Reviews

Anti-Fade

Alien Nosejob Once Again the Present Becomes the Past LP

The HC45 single was one of the best hardcore records I’ve heard in recent times and Mr. Nosejob brings those quick, nimble riffs to full-length form. The description for Once Again notes that it began as a concept record referencing both WWII bombings and comedian Norm Macdonald. It sounds like if MODERN WARFARE or the MOB (NYC) had Mike D. of the BEASTIE BOYS on vocals and were emulating DISCHARGE singles. Or if DEVO had been a metal band. Or if the MINNEAPOLIS URANIUM CLUB wrote a hardcore record. It’s wacky and has nice subtleties and moments that’ll make your ears and eyes pop. The guitar solo in “Pointed Shears” reminds me of the guitar in the Mighty Morphin Power Rangers theme song (which now that I listen back on that theme song sounds like it could’ve been a scrapped tune from Military Affairs Neurotic if it was a bit slower). This record will draw a line in the sand for many hardcore fans, probably multiple lines, once again illuminating the dreaded egg v. chain dichotomy.

Alien Nosejob Suddenly Everything is Twice as Loud LP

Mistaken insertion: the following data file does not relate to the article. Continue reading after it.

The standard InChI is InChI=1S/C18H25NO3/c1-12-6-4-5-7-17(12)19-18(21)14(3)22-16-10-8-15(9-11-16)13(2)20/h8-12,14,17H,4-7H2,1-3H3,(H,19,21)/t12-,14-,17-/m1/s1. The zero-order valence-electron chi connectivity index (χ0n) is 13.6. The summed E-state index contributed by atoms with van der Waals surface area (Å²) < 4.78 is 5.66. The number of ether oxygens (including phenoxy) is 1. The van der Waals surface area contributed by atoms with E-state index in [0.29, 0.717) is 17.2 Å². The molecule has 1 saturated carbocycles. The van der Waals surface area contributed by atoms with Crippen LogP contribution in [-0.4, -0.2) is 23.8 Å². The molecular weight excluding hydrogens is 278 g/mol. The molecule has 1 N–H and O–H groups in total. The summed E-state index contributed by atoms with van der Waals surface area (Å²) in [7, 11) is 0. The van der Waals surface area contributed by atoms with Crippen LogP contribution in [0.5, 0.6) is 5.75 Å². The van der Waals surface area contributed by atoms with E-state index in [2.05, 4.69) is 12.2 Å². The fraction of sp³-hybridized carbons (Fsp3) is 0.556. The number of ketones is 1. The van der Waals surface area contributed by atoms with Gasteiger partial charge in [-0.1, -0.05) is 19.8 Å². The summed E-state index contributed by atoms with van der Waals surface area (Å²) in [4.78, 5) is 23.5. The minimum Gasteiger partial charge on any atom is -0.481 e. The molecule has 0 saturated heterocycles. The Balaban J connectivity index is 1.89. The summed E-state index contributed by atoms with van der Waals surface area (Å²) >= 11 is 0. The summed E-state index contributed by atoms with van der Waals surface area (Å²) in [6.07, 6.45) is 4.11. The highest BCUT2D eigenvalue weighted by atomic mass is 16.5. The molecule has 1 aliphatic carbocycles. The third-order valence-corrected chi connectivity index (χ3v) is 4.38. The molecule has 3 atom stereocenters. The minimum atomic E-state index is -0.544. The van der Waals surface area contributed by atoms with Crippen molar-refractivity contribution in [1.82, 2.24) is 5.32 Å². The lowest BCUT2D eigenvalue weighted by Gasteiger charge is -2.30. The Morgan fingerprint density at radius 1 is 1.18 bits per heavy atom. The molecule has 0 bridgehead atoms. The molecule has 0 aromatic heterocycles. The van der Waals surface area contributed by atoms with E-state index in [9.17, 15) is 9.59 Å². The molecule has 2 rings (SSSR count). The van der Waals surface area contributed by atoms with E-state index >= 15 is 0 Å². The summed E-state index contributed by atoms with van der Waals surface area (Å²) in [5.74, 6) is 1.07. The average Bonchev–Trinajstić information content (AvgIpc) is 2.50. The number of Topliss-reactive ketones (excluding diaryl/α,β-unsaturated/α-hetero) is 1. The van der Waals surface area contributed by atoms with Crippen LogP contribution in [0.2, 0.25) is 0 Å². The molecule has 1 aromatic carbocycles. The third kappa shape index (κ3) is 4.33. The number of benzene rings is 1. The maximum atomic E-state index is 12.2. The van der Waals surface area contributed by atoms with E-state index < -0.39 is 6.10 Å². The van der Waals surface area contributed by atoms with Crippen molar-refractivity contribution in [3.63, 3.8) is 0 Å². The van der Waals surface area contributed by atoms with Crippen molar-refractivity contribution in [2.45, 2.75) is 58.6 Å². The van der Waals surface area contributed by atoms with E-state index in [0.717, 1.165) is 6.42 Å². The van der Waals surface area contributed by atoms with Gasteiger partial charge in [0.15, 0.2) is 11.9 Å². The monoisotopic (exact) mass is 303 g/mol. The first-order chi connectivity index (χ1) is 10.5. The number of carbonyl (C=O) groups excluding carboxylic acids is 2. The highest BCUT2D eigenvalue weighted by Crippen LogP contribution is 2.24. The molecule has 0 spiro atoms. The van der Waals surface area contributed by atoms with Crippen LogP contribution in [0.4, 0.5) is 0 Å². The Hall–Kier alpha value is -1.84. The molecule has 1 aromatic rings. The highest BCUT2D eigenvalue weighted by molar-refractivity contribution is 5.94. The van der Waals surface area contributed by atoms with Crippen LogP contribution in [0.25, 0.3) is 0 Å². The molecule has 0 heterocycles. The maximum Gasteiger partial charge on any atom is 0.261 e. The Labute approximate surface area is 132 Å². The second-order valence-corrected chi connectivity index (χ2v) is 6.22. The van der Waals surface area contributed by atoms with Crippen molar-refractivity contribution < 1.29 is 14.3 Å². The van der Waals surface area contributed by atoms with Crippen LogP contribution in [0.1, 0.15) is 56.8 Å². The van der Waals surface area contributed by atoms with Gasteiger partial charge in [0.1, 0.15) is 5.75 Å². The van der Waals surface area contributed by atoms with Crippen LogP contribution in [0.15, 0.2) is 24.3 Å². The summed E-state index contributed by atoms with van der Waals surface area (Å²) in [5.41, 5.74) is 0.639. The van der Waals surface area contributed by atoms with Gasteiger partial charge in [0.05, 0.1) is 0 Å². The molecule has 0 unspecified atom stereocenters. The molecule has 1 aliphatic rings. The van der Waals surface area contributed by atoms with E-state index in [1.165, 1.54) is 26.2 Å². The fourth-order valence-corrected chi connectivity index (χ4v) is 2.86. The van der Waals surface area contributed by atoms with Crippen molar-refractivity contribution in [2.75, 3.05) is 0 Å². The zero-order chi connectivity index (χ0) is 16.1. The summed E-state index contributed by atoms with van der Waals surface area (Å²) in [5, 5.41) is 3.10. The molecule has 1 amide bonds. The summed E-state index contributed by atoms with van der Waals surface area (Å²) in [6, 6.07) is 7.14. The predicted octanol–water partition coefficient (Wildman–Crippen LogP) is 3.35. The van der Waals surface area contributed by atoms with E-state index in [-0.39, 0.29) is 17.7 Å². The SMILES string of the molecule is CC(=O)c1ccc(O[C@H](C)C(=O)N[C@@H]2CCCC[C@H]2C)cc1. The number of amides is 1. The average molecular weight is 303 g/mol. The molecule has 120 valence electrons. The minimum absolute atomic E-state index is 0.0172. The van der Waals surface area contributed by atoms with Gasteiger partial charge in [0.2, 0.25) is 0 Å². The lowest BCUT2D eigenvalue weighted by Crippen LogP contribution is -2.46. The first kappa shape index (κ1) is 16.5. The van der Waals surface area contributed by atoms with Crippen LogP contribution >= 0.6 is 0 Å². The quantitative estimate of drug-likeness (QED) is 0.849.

For the uninitiated, ALIEN NOSEJOB is the anything-goes solo project of Jake Robertson (AUSMUTEANTS, HIEROPHANTS, SMARTS). So far he’s put out records covering KBD punk, indie pop, straightforward hardcore, new wave, and disco. While previous releases have been more genre-focused (like the excellent USHC workout HC45 EP), this LP takes a more whimsical route through a handful of similar sounds. We’ve got some straight up RAMONES-core (“Television Sets,” “Black Sheep”), earnest indie pop (“Weight Of The World,” “Blending In”), and even some Horrendous New Wave-y new wave (“Spin Cycle”). Not every track is great, but when you take as many shots as this dude, you’re bound to chuck up a brick or two every now and then. Even still, this LP highlights what a gifted songwriter, musician, and producer Jake is. I’m stoked to see what direction he takes the project in next!

Alien Nosejob Paint It Clear LP

I reviewed this Australian band’s HC45-2 EP early this year and expected this LP to contain the same kind of manic, freaky garage hardcore. Nope, totally wrong. Paint It Clear sounds like a whole different band, one fed on NEW ORDER and BUGGLES records instead of trashy KBD tapes. Whatever inspired this record, it works—this is a bouncy, fun collection of super catchy pop, complete with crispy drum machine beats, 808 claps, and infectious guitar lines. Paint It Clear is full of charm, with tracks like “Leather Gunn” and “Duplicating Satan” that are pure ’80s Euro-leaning synth-pop. I didn’t think I would be making this reference today, but the loping piano and keyboard ballad, “The Butcher,” sounds like it could have been written by George Harrison with lines like “It is hard to see the sun here / It’s hard to hear the sea here.” If you like power pop or miss the days of acid wash and crunchy bangs, check it out immediately. If you are a rocker with a sweet tooth, give it a listen for something different.